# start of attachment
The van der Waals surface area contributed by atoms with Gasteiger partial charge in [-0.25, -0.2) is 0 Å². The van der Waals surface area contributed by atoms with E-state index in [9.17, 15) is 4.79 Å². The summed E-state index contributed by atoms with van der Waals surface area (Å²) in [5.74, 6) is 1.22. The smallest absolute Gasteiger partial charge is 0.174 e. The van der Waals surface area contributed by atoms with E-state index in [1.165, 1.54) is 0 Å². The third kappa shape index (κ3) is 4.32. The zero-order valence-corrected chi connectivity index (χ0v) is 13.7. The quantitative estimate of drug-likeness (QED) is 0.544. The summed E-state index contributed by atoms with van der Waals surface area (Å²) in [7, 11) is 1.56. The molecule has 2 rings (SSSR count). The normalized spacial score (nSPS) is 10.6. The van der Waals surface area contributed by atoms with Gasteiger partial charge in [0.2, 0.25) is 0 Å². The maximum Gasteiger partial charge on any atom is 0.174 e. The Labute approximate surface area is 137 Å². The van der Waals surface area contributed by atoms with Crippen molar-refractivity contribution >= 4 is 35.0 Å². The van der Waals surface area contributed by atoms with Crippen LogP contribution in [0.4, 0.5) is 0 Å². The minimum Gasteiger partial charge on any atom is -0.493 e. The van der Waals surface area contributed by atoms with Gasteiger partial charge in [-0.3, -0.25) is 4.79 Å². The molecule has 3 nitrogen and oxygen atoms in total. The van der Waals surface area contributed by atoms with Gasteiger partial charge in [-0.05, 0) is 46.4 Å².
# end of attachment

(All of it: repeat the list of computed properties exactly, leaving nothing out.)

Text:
The van der Waals surface area contributed by atoms with Gasteiger partial charge in [-0.25, -0.2) is 0 Å². The van der Waals surface area contributed by atoms with E-state index in [9.17, 15) is 4.79 Å². The summed E-state index contributed by atoms with van der Waals surface area (Å²) in [5.74, 6) is 1.22. The smallest absolute Gasteiger partial charge is 0.174 e. The van der Waals surface area contributed by atoms with E-state index in [1.165, 1.54) is 0 Å². The third kappa shape index (κ3) is 4.32. The zero-order valence-corrected chi connectivity index (χ0v) is 13.7. The quantitative estimate of drug-likeness (QED) is 0.544. The summed E-state index contributed by atoms with van der Waals surface area (Å²) in [7, 11) is 1.56. The molecule has 2 rings (SSSR count). The normalized spacial score (nSPS) is 10.6. The van der Waals surface area contributed by atoms with Gasteiger partial charge in [0.2, 0.25) is 0 Å². The maximum Gasteiger partial charge on any atom is 0.174 e. The Labute approximate surface area is 137 Å². The van der Waals surface area contributed by atoms with Crippen molar-refractivity contribution >= 4 is 35.0 Å². The van der Waals surface area contributed by atoms with Crippen LogP contribution in [0.4, 0.5) is 0 Å². The minimum Gasteiger partial charge on any atom is -0.493 e. The van der Waals surface area contributed by atoms with Gasteiger partial charge in [-0.3, -0.25) is 4.79 Å². The molecule has 3 nitrogen and oxygen atoms in total. The van der Waals surface area contributed by atoms with Gasteiger partial charge in [-0.05, 0) is 46.4 Å².